The Antarctic Peninsula, among the fastest warming places on Earth last century, has since cooled due to natural swings in the local climate, but scientists say the respite from the thaw is likely to be brief.
Rapid warming until the late 1990s triggered the break-up of ancient ice shelves on the peninsula, which is at the northern end of the continent, and declines in some penguin colonies.
But a study published in the journal Nature, shows a shift to colder winds and more sea ice since then have brought a chill to the region despite the build-up of greenhouse gases in the atmosphere.
Lead author John Turner cautioned that global warming had not stopped and was, in fact, continuing to threaten the planet.
"We're certainly not saying that global warming has stopped. On the contrary," he said.
"We're highlighting the complexity of climate change."
Since about 1998, local air temperatures have fallen about 0.5 degrees per decade, roughly the rate at which they had previously been warming since about 1950.
Stabilisation of the ozone hole over Antarctica, which shields the planet from ultra-violet rays and has been damaged by man-made chemicals, may partly explain the shift in winds that led to the cooling, the study said.
But the build-up of greenhouse gases, mainly from the global burning of fossil fuels, means the cooling may be just a blip in a corner of Antarctica. Temperatures were likely to start rising again and could gain by 3 to 4 degrees by 2100, Turner said.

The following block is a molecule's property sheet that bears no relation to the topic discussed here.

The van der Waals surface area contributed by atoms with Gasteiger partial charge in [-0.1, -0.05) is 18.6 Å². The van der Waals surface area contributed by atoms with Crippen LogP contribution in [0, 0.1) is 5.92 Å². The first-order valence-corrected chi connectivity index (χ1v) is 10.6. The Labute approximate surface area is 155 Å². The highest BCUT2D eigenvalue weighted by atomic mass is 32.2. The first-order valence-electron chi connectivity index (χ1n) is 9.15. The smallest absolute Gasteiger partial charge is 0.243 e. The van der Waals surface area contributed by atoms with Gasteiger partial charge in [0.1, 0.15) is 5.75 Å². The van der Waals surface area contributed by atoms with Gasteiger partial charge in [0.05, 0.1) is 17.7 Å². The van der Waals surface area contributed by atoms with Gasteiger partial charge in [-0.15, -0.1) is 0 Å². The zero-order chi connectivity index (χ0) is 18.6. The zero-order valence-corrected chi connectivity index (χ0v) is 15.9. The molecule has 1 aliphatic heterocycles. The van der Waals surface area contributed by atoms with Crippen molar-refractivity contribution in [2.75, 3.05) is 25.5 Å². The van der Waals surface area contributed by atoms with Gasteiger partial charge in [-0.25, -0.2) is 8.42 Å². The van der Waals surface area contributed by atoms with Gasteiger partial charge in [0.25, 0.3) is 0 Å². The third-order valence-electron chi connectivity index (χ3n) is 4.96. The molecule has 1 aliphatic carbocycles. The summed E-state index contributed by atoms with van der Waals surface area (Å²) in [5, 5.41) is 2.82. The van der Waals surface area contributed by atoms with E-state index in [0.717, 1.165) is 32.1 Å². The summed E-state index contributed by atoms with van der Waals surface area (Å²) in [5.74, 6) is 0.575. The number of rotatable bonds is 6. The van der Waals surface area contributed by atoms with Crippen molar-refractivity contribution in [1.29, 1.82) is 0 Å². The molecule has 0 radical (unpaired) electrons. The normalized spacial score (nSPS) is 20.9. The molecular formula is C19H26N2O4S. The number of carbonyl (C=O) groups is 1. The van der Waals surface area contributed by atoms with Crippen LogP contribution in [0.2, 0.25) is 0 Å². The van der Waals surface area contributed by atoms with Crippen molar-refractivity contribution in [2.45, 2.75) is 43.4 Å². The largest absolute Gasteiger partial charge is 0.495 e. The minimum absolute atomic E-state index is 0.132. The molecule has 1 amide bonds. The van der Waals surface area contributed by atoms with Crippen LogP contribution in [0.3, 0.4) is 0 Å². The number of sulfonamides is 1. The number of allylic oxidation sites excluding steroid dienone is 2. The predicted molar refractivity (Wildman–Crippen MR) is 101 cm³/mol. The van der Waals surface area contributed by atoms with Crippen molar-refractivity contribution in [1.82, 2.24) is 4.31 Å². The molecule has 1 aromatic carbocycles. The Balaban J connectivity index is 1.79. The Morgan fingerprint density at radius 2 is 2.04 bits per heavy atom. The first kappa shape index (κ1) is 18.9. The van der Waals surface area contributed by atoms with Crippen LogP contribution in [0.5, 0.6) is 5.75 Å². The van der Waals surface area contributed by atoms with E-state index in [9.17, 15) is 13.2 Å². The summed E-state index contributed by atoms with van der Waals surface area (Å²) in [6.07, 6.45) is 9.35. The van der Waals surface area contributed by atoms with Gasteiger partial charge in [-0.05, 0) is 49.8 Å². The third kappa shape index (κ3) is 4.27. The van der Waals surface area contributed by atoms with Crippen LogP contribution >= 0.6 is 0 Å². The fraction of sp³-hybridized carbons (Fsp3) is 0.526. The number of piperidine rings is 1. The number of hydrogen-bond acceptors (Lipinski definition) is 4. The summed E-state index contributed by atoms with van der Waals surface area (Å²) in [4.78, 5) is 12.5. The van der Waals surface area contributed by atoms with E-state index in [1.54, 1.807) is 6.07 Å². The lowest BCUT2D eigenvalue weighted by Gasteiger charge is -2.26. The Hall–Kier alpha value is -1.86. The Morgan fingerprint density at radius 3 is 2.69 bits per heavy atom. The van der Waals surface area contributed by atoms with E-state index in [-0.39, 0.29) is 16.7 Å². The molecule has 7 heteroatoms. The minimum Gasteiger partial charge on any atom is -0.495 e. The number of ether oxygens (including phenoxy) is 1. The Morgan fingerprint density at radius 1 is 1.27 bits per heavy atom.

On the Antarctic Peninsula, about 10 ice shelves, from the Jones to the Wilkins, have retreated sharply or disintegrated in recent decades.
"The real threat is ocean warming"
The splintering of the Larsen B ice shelf in 2002 inspired the opening scene of a Hollywood disaster movie about climate change, "The Day After Tomorrow", where a vast crack destroys a US scientific camp.
In the real world, the worry is that far bigger ice shelves further south in Antarctica will also break up, allowing vast glaciers to slide more quickly into the sea and add to a rise in ocean levels.
The study "begs a question as to the climate variability in other regions of Antarctica - where there is far more ice with the potential to melt and cause sea-level rise - as well as in the Arctic and other locations," Martin Siegert, an expert at Imperial College, London, said.
And on the Antarctic Peninsula, in 2014 scientists spotted a new crack tens of kilometres long on the Larsen C ice shelf.
"The future of the Larsen C is in the balance," said David Vaughan, director of science at the British Antarctic Survey, adding it had probably not yet reached a point of no return.
Some other scientists said a rise in ocean temperatures that are gnawing away at Antarctica's icy coastline from below was more important for sea level rise than the air temperatures studied by Turner.
"The real threat is ocean warming," said Andrew Shepherd of the University of Leeds.